With Schiele, I did a pre-selection, mostly of our private collection, and Tracey chose from these the most appropriate ones. She felt that there was still something missing and so the museum in Vienna offered her some more works on paper. About one third of the Schieles come from this source now.

What, in your opinion, did Tracey Emin want to communicate with this exhibition?

DL: Tracey Emin wanted to show how contemporary and alive this artist of one hundred years ago still is. Therefore, she hung the Schieles not in a row, not as an example of a culture and civilization and an aesthetic long past, but in single, strong examples, which shine in and of themselves as if they were painted or drawn just yesterday. That's why she said, she wanted Schiele to escape this narrow, definite world of Austria, in ”Vienna 1900", and enter the present and international. His works, she said, need space - and here they have space enough to be seen in a new way - which in a way is the absence of context. Or of the usual context in which they are seen in our museums.

What pieces can we expect to see?

DL: Apart from one small Schiele oil, more than a dozen drawings and watercolours and also two poems written by Schiele himself, you can see Tracey's artistic hand in various different medias, which is fascinating: a large metal and timber installation, the roller coaster "It's Not the Way I Want to Die"; a DVD projection of mono-prints; gouaches on paper; bronzes, large and small, voluminous and as reliefs, with and without white patina; acrylic paintings on board; acrylic on canvas; two neons, and marvellous embroideries, embroidered calico.The existential themes brought forth, in my personal view are fear and excitement, sex and loneliness, feeling one's existence through one's body, longing and the search for beauty, sadness, and holding still.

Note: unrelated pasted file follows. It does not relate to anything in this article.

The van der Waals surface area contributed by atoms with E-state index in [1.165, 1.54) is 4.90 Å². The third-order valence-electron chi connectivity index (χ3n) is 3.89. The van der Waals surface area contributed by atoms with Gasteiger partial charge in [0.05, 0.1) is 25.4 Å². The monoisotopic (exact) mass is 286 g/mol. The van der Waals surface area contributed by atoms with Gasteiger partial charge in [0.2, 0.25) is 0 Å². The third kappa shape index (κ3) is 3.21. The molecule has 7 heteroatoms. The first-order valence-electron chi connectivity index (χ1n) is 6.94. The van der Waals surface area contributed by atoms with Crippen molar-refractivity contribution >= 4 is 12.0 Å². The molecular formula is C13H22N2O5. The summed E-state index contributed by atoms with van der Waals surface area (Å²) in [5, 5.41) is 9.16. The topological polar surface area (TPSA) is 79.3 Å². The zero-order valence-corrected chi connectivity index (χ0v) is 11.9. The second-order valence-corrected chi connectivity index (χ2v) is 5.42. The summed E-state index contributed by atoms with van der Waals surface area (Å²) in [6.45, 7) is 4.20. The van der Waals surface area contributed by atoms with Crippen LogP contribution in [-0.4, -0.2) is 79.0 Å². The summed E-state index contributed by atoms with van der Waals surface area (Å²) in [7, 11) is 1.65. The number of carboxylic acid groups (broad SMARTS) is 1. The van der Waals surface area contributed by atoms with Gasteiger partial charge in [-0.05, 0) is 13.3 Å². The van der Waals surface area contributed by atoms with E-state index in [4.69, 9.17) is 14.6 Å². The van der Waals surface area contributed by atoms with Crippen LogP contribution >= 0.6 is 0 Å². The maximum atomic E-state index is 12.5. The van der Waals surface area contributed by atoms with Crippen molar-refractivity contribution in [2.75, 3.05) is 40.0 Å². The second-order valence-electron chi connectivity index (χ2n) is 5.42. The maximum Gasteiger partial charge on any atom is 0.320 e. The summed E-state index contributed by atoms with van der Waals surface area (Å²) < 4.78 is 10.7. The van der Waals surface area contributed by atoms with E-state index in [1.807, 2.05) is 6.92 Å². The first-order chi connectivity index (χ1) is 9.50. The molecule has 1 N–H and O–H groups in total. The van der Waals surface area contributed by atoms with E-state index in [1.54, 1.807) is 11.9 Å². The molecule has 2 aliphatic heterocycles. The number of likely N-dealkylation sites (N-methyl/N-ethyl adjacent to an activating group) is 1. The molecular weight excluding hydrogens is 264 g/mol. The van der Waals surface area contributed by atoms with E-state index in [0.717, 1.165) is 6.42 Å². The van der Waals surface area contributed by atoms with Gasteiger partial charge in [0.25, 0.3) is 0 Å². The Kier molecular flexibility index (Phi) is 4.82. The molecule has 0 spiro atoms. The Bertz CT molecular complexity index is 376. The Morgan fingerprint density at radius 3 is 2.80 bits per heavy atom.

What are your personal favourites in the show?

DL: Maybe the embroideries. When you look at them from afar, they seem to be ink-brush painting, done with very large and also small and fine brushes - a playful and balanced distribution of white spaces and black blotches, lines, drops and surfaces on canvas. Almost like abstract painting. And then the surprise when you put your nose very near, when you see, that all this "brushwork" is in fact stitched!
The same ambivalence is in the theme of these works: from afar it's a sexual act; from a middle ground it's loneliness and even sadness in the midst of an encounter; and from very near it is intense emotion. Again, that’s my personal view. Other people will experience different emotions. We put a small, naked, seemingly abandoned, shocked and simultaneously very curious little Schiele girl, her genital unconsciously visible, next to these four large embroideries. This combination is breath taking. Some feel quite uncomfortable in this room. There are all kinds of vibrations in this artist's dialogue. Pleasant ones, unpleasant ones. You decide. You are awake in this moment. This is what art stands for.